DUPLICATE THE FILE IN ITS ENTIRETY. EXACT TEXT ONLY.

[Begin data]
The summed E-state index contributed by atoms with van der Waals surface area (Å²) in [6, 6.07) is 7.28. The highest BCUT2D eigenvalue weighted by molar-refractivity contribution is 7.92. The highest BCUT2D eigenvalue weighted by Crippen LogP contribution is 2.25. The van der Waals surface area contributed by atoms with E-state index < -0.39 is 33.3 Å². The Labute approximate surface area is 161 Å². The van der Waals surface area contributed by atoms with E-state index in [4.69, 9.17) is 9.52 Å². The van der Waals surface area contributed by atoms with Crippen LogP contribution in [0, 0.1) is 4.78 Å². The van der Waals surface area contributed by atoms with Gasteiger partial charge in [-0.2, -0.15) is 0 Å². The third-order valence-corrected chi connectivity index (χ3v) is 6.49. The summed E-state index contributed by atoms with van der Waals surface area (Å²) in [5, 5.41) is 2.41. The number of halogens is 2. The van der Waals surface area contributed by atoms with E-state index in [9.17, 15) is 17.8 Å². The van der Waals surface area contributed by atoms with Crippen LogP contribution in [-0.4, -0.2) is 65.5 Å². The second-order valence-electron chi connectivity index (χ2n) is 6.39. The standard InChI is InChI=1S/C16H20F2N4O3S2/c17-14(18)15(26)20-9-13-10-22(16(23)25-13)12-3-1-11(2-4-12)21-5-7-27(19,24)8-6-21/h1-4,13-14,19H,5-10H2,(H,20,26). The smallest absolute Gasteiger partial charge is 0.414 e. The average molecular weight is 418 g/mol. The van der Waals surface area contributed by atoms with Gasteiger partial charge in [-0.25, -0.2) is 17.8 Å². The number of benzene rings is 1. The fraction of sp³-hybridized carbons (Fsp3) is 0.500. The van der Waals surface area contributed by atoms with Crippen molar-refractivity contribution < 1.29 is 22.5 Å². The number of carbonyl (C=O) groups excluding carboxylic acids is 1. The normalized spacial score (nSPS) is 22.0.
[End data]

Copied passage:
The summed E-state index contributed by atoms with van der Waals surface area (Å²) in [6, 6.07) is 7.28. The highest BCUT2D eigenvalue weighted by molar-refractivity contribution is 7.92. The highest BCUT2D eigenvalue weighted by Crippen LogP contribution is 2.25. The van der Waals surface area contributed by atoms with E-state index < -0.39 is 33.3 Å². The Labute approximate surface area is 161 Å². The van der Waals surface area contributed by atoms with E-state index in [4.69, 9.17) is 9.52 Å². The van der Waals surface area contributed by atoms with Crippen LogP contribution in [0, 0.1) is 4.78 Å². The van der Waals surface area contributed by atoms with Gasteiger partial charge in [-0.2, -0.15) is 0 Å². The third-order valence-corrected chi connectivity index (χ3v) is 6.49. The summed E-state index contributed by atoms with van der Waals surface area (Å²) in [5, 5.41) is 2.41. The number of halogens is 2. The van der Waals surface area contributed by atoms with E-state index in [9.17, 15) is 17.8 Å². The van der Waals surface area contributed by atoms with Crippen LogP contribution in [-0.4, -0.2) is 65.5 Å². The second-order valence-electron chi connectivity index (χ2n) is 6.39. The standard InChI is InChI=1S/C16H20F2N4O3S2/c17-14(18)15(26)20-9-13-10-22(16(23)25-13)12-3-1-11(2-4-12)21-5-7-27(19,24)8-6-21/h1-4,13-14,19H,5-10H2,(H,20,26). The smallest absolute Gasteiger partial charge is 0.414 e. The average molecular weight is 418 g/mol. The van der Waals surface area contributed by atoms with Gasteiger partial charge in [-0.25, -0.2) is 17.8 Å². The number of benzene rings is 1. The fraction of sp³-hybridized carbons (Fsp3) is 0.500. The van der Waals surface area contributed by atoms with Crippen molar-refractivity contribution < 1.29 is 22.5 Å². The number of carbonyl (C=O) groups excluding carboxylic acids is 1. The normalized spacial score (nSPS) is 22.0.